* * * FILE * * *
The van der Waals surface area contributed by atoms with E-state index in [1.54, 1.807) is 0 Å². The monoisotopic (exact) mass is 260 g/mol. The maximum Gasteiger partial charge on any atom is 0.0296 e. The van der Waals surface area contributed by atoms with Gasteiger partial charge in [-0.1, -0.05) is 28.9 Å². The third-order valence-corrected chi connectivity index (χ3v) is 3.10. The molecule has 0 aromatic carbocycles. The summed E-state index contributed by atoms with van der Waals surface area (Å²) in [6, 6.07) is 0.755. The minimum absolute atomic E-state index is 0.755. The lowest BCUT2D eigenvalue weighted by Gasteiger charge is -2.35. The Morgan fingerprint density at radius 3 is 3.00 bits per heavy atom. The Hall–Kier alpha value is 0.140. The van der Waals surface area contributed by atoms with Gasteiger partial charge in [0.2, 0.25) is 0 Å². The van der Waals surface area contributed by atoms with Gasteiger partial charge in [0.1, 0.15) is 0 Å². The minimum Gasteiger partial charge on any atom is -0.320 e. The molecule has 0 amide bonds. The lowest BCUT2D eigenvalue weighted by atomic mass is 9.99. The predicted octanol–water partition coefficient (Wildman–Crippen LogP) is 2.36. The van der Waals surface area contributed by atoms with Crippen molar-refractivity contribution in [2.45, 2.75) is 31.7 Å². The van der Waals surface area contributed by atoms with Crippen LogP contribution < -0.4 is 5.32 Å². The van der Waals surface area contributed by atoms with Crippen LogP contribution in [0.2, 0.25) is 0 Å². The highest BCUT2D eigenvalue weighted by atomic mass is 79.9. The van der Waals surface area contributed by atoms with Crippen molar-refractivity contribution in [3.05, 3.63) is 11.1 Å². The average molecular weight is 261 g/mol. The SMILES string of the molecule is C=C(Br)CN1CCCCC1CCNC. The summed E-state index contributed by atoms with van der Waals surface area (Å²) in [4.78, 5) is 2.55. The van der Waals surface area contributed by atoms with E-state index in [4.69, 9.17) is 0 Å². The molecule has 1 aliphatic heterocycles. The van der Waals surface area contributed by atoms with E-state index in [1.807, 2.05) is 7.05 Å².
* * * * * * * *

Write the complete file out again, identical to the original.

The van der Waals surface area contributed by atoms with E-state index in [1.54, 1.807) is 0 Å². The monoisotopic (exact) mass is 260 g/mol. The maximum Gasteiger partial charge on any atom is 0.0296 e. The van der Waals surface area contributed by atoms with Gasteiger partial charge in [-0.1, -0.05) is 28.9 Å². The third-order valence-corrected chi connectivity index (χ3v) is 3.10. The molecule has 0 aromatic carbocycles. The summed E-state index contributed by atoms with van der Waals surface area (Å²) in [6, 6.07) is 0.755. The minimum absolute atomic E-state index is 0.755. The lowest BCUT2D eigenvalue weighted by Gasteiger charge is -2.35. The Morgan fingerprint density at radius 3 is 3.00 bits per heavy atom. The Hall–Kier alpha value is 0.140. The van der Waals surface area contributed by atoms with Gasteiger partial charge in [0.2, 0.25) is 0 Å². The van der Waals surface area contributed by atoms with Gasteiger partial charge in [0.1, 0.15) is 0 Å². The minimum Gasteiger partial charge on any atom is -0.320 e. The molecule has 0 amide bonds. The lowest BCUT2D eigenvalue weighted by atomic mass is 9.99. The predicted octanol–water partition coefficient (Wildman–Crippen LogP) is 2.36. The van der Waals surface area contributed by atoms with Crippen molar-refractivity contribution in [2.45, 2.75) is 31.7 Å². The van der Waals surface area contributed by atoms with Crippen LogP contribution < -0.4 is 5.32 Å². The van der Waals surface area contributed by atoms with Crippen LogP contribution in [0.2, 0.25) is 0 Å². The highest BCUT2D eigenvalue weighted by atomic mass is 79.9. The van der Waals surface area contributed by atoms with Crippen molar-refractivity contribution in [3.05, 3.63) is 11.1 Å². The average molecular weight is 261 g/mol. The SMILES string of the molecule is C=C(Br)CN1CCCCC1CCNC. The summed E-state index contributed by atoms with van der Waals surface area (Å²) in [4.78, 5) is 2.55. The van der Waals surface area contributed by atoms with E-state index in [4.69, 9.17) is 0 Å². The molecule has 1 aliphatic heterocycles. The van der Waals surface area contributed by atoms with E-state index in [1.807, 2.05) is 7.05 Å².